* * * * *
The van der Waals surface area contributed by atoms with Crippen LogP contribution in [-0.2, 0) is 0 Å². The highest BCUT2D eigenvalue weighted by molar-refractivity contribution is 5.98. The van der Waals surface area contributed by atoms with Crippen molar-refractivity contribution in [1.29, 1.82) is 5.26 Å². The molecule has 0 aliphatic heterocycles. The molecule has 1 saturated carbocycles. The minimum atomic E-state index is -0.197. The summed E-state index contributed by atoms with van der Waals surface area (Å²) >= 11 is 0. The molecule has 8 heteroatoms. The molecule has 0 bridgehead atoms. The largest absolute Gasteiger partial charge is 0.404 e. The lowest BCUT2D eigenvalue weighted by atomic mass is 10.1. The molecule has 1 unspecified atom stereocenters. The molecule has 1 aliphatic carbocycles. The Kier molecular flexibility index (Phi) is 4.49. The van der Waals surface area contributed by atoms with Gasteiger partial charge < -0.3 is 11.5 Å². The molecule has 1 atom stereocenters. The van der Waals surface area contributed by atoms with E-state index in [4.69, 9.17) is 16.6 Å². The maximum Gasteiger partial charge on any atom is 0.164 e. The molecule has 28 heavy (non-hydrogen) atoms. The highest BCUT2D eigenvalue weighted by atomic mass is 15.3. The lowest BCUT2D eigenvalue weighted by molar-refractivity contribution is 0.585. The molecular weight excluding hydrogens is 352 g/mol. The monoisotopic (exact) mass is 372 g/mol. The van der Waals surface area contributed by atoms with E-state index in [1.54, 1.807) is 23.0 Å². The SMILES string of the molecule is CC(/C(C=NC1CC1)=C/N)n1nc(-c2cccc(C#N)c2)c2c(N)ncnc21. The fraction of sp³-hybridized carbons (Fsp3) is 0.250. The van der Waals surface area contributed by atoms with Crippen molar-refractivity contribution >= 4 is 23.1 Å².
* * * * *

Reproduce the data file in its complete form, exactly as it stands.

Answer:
The van der Waals surface area contributed by atoms with Crippen LogP contribution in [-0.2, 0) is 0 Å². The highest BCUT2D eigenvalue weighted by molar-refractivity contribution is 5.98. The van der Waals surface area contributed by atoms with Crippen molar-refractivity contribution in [1.29, 1.82) is 5.26 Å². The molecule has 0 aliphatic heterocycles. The molecule has 1 saturated carbocycles. The minimum atomic E-state index is -0.197. The summed E-state index contributed by atoms with van der Waals surface area (Å²) >= 11 is 0. The molecule has 8 heteroatoms. The molecule has 0 bridgehead atoms. The largest absolute Gasteiger partial charge is 0.404 e. The lowest BCUT2D eigenvalue weighted by atomic mass is 10.1. The molecule has 1 unspecified atom stereocenters. The molecule has 1 aliphatic carbocycles. The Kier molecular flexibility index (Phi) is 4.49. The van der Waals surface area contributed by atoms with Gasteiger partial charge < -0.3 is 11.5 Å². The molecule has 1 atom stereocenters. The van der Waals surface area contributed by atoms with E-state index in [4.69, 9.17) is 16.6 Å². The maximum Gasteiger partial charge on any atom is 0.164 e. The molecule has 28 heavy (non-hydrogen) atoms. The highest BCUT2D eigenvalue weighted by atomic mass is 15.3. The lowest BCUT2D eigenvalue weighted by molar-refractivity contribution is 0.585. The molecular weight excluding hydrogens is 352 g/mol. The monoisotopic (exact) mass is 372 g/mol. The van der Waals surface area contributed by atoms with E-state index in [1.54, 1.807) is 23.0 Å². The SMILES string of the molecule is CC(/C(C=NC1CC1)=C/N)n1nc(-c2cccc(C#N)c2)c2c(N)ncnc21. The fraction of sp³-hybridized carbons (Fsp3) is 0.250. The van der Waals surface area contributed by atoms with Crippen molar-refractivity contribution >= 4 is 23.1 Å².